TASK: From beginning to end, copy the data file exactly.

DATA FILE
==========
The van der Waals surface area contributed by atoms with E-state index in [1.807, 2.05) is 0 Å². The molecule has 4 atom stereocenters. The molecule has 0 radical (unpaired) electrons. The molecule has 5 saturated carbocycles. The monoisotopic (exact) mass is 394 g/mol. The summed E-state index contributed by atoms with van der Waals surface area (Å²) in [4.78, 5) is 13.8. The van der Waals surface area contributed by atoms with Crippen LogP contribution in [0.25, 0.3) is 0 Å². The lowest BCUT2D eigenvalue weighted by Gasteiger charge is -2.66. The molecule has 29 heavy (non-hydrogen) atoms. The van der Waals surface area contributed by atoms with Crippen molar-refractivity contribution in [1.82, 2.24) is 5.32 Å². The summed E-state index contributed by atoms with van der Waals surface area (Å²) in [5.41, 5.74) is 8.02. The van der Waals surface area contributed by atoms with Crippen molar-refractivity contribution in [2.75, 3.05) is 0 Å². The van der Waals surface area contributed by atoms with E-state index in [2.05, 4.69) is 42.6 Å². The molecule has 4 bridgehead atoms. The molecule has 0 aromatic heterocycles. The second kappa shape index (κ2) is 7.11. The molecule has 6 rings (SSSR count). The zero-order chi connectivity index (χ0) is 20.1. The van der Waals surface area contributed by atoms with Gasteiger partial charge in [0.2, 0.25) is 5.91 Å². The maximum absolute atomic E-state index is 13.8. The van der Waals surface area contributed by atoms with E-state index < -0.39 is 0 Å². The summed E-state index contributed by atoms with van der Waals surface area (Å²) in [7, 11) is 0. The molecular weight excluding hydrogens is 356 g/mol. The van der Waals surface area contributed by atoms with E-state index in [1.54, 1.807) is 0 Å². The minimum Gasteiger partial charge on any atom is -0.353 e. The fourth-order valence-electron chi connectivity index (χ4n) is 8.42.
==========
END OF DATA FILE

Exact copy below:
The van der Waals surface area contributed by atoms with E-state index in [1.807, 2.05) is 0 Å². The molecule has 4 atom stereocenters. The molecule has 0 radical (unpaired) electrons. The molecule has 5 saturated carbocycles. The monoisotopic (exact) mass is 394 g/mol. The summed E-state index contributed by atoms with van der Waals surface area (Å²) in [4.78, 5) is 13.8. The van der Waals surface area contributed by atoms with Crippen LogP contribution in [0.25, 0.3) is 0 Å². The lowest BCUT2D eigenvalue weighted by Gasteiger charge is -2.66. The molecule has 29 heavy (non-hydrogen) atoms. The van der Waals surface area contributed by atoms with Crippen molar-refractivity contribution in [1.82, 2.24) is 5.32 Å². The summed E-state index contributed by atoms with van der Waals surface area (Å²) in [5.41, 5.74) is 8.02. The van der Waals surface area contributed by atoms with Crippen molar-refractivity contribution in [2.75, 3.05) is 0 Å². The van der Waals surface area contributed by atoms with E-state index in [2.05, 4.69) is 42.6 Å². The molecule has 4 bridgehead atoms. The molecule has 0 aromatic heterocycles. The second kappa shape index (κ2) is 7.11. The molecule has 6 rings (SSSR count). The zero-order chi connectivity index (χ0) is 20.1. The van der Waals surface area contributed by atoms with Gasteiger partial charge in [0.2, 0.25) is 5.91 Å². The maximum absolute atomic E-state index is 13.8. The van der Waals surface area contributed by atoms with E-state index < -0.39 is 0 Å². The summed E-state index contributed by atoms with van der Waals surface area (Å²) in [7, 11) is 0. The molecular weight excluding hydrogens is 356 g/mol. The van der Waals surface area contributed by atoms with E-state index in [1.54, 1.807) is 0 Å². The minimum Gasteiger partial charge on any atom is -0.353 e. The fourth-order valence-electron chi connectivity index (χ4n) is 8.42.